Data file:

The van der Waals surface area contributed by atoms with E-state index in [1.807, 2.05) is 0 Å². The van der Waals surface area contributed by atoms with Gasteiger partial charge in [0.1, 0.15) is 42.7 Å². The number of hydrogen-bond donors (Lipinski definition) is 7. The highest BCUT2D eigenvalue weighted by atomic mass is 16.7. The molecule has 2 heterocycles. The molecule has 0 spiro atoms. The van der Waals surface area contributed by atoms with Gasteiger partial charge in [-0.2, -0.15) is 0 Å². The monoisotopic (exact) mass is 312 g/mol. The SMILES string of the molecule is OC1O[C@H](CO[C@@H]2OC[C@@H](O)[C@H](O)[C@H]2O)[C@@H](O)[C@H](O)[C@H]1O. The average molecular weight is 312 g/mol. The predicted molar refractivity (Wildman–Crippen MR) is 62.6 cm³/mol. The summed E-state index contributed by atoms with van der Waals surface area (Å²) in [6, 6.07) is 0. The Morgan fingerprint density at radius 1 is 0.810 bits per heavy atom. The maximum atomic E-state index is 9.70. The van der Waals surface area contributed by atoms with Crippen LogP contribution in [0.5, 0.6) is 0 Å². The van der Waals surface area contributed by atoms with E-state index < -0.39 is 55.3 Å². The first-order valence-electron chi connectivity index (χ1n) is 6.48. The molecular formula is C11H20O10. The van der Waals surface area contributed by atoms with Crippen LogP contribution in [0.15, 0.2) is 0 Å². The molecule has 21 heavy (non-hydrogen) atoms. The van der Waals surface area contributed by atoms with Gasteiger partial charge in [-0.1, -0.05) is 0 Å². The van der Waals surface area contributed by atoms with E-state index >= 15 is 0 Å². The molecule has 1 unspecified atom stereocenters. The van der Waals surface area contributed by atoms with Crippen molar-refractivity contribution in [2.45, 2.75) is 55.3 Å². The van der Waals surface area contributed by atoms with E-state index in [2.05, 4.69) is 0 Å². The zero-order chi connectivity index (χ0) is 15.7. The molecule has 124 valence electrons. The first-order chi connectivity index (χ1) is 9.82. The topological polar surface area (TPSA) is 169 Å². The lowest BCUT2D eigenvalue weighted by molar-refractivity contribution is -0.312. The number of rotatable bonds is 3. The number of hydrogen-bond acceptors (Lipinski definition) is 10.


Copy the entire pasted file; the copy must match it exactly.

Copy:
The van der Waals surface area contributed by atoms with E-state index in [1.807, 2.05) is 0 Å². The van der Waals surface area contributed by atoms with Gasteiger partial charge in [0.1, 0.15) is 42.7 Å². The number of hydrogen-bond donors (Lipinski definition) is 7. The highest BCUT2D eigenvalue weighted by atomic mass is 16.7. The molecule has 2 heterocycles. The molecule has 0 spiro atoms. The van der Waals surface area contributed by atoms with Gasteiger partial charge in [-0.2, -0.15) is 0 Å². The monoisotopic (exact) mass is 312 g/mol. The SMILES string of the molecule is OC1O[C@H](CO[C@@H]2OC[C@@H](O)[C@H](O)[C@H]2O)[C@@H](O)[C@H](O)[C@H]1O. The average molecular weight is 312 g/mol. The predicted molar refractivity (Wildman–Crippen MR) is 62.6 cm³/mol. The summed E-state index contributed by atoms with van der Waals surface area (Å²) in [6, 6.07) is 0. The Morgan fingerprint density at radius 1 is 0.810 bits per heavy atom. The maximum atomic E-state index is 9.70. The van der Waals surface area contributed by atoms with Crippen LogP contribution in [0.5, 0.6) is 0 Å². The van der Waals surface area contributed by atoms with E-state index < -0.39 is 55.3 Å². The first-order valence-electron chi connectivity index (χ1n) is 6.48. The molecular formula is C11H20O10. The van der Waals surface area contributed by atoms with Crippen LogP contribution in [0.15, 0.2) is 0 Å². The molecule has 21 heavy (non-hydrogen) atoms. The van der Waals surface area contributed by atoms with Gasteiger partial charge in [-0.1, -0.05) is 0 Å². The van der Waals surface area contributed by atoms with E-state index >= 15 is 0 Å². The molecule has 1 unspecified atom stereocenters. The van der Waals surface area contributed by atoms with Crippen molar-refractivity contribution in [2.45, 2.75) is 55.3 Å². The van der Waals surface area contributed by atoms with E-state index in [2.05, 4.69) is 0 Å². The zero-order chi connectivity index (χ0) is 15.7. The molecule has 124 valence electrons. The first-order chi connectivity index (χ1) is 9.82. The topological polar surface area (TPSA) is 169 Å². The lowest BCUT2D eigenvalue weighted by molar-refractivity contribution is -0.312. The number of rotatable bonds is 3. The number of hydrogen-bond acceptors (Lipinski definition) is 10.